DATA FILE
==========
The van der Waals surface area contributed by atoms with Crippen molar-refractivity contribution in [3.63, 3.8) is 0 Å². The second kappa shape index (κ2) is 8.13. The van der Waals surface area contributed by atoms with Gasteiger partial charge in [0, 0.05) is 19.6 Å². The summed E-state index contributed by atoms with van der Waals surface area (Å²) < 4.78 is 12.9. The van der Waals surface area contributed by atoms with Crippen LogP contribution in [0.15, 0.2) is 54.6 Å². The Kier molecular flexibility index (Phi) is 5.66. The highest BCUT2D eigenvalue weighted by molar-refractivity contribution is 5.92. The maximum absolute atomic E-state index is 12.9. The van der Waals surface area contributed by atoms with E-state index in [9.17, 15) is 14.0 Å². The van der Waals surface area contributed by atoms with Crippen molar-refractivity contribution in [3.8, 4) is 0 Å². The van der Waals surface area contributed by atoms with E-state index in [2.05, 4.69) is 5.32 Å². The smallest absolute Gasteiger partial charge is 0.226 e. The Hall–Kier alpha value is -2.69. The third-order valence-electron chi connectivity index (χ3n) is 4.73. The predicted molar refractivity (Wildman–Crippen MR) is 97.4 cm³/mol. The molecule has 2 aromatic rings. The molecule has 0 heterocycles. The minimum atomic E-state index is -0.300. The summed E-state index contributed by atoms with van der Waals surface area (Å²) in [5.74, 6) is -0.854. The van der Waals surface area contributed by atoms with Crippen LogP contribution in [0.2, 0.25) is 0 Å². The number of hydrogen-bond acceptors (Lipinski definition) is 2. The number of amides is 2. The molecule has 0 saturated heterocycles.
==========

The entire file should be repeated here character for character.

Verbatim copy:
The van der Waals surface area contributed by atoms with Crippen molar-refractivity contribution in [3.63, 3.8) is 0 Å². The second kappa shape index (κ2) is 8.13. The van der Waals surface area contributed by atoms with Gasteiger partial charge in [0, 0.05) is 19.6 Å². The summed E-state index contributed by atoms with van der Waals surface area (Å²) < 4.78 is 12.9. The van der Waals surface area contributed by atoms with Crippen LogP contribution in [0.15, 0.2) is 54.6 Å². The Kier molecular flexibility index (Phi) is 5.66. The highest BCUT2D eigenvalue weighted by molar-refractivity contribution is 5.92. The maximum absolute atomic E-state index is 12.9. The van der Waals surface area contributed by atoms with E-state index in [9.17, 15) is 14.0 Å². The van der Waals surface area contributed by atoms with Crippen molar-refractivity contribution in [3.8, 4) is 0 Å². The van der Waals surface area contributed by atoms with E-state index in [2.05, 4.69) is 5.32 Å². The smallest absolute Gasteiger partial charge is 0.226 e. The Hall–Kier alpha value is -2.69. The third-order valence-electron chi connectivity index (χ3n) is 4.73. The predicted molar refractivity (Wildman–Crippen MR) is 97.4 cm³/mol. The molecule has 2 aromatic rings. The molecule has 0 heterocycles. The minimum atomic E-state index is -0.300. The summed E-state index contributed by atoms with van der Waals surface area (Å²) in [5.74, 6) is -0.854. The van der Waals surface area contributed by atoms with Crippen LogP contribution in [0.2, 0.25) is 0 Å². The number of hydrogen-bond acceptors (Lipinski definition) is 2. The number of amides is 2. The molecule has 0 saturated heterocycles.